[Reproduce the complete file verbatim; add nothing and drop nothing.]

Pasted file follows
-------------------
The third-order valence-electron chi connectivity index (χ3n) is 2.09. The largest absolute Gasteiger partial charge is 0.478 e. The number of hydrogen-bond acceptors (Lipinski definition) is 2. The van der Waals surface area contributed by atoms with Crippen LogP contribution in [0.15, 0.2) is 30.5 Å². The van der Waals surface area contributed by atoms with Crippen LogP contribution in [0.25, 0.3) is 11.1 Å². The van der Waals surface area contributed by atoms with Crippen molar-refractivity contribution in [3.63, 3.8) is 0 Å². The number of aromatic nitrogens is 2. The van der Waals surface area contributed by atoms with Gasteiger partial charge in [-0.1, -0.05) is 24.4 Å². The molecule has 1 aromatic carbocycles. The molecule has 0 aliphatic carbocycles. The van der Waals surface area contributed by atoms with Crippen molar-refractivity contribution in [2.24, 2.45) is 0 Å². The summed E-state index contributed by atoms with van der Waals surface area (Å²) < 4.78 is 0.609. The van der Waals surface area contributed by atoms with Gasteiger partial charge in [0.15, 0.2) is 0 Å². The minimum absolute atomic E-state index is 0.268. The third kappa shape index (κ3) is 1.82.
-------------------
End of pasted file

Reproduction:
The third-order valence-electron chi connectivity index (χ3n) is 2.09. The largest absolute Gasteiger partial charge is 0.478 e. The number of hydrogen-bond acceptors (Lipinski definition) is 2. The van der Waals surface area contributed by atoms with Crippen LogP contribution in [0.15, 0.2) is 30.5 Å². The van der Waals surface area contributed by atoms with Crippen LogP contribution in [0.25, 0.3) is 11.1 Å². The van der Waals surface area contributed by atoms with Crippen molar-refractivity contribution in [3.63, 3.8) is 0 Å². The number of aromatic nitrogens is 2. The van der Waals surface area contributed by atoms with Gasteiger partial charge in [-0.1, -0.05) is 24.4 Å². The molecule has 1 aromatic carbocycles. The molecule has 0 aliphatic carbocycles. The van der Waals surface area contributed by atoms with Crippen molar-refractivity contribution in [2.24, 2.45) is 0 Å². The summed E-state index contributed by atoms with van der Waals surface area (Å²) < 4.78 is 0.609. The van der Waals surface area contributed by atoms with Gasteiger partial charge in [0.15, 0.2) is 0 Å². The minimum absolute atomic E-state index is 0.268. The third kappa shape index (κ3) is 1.82.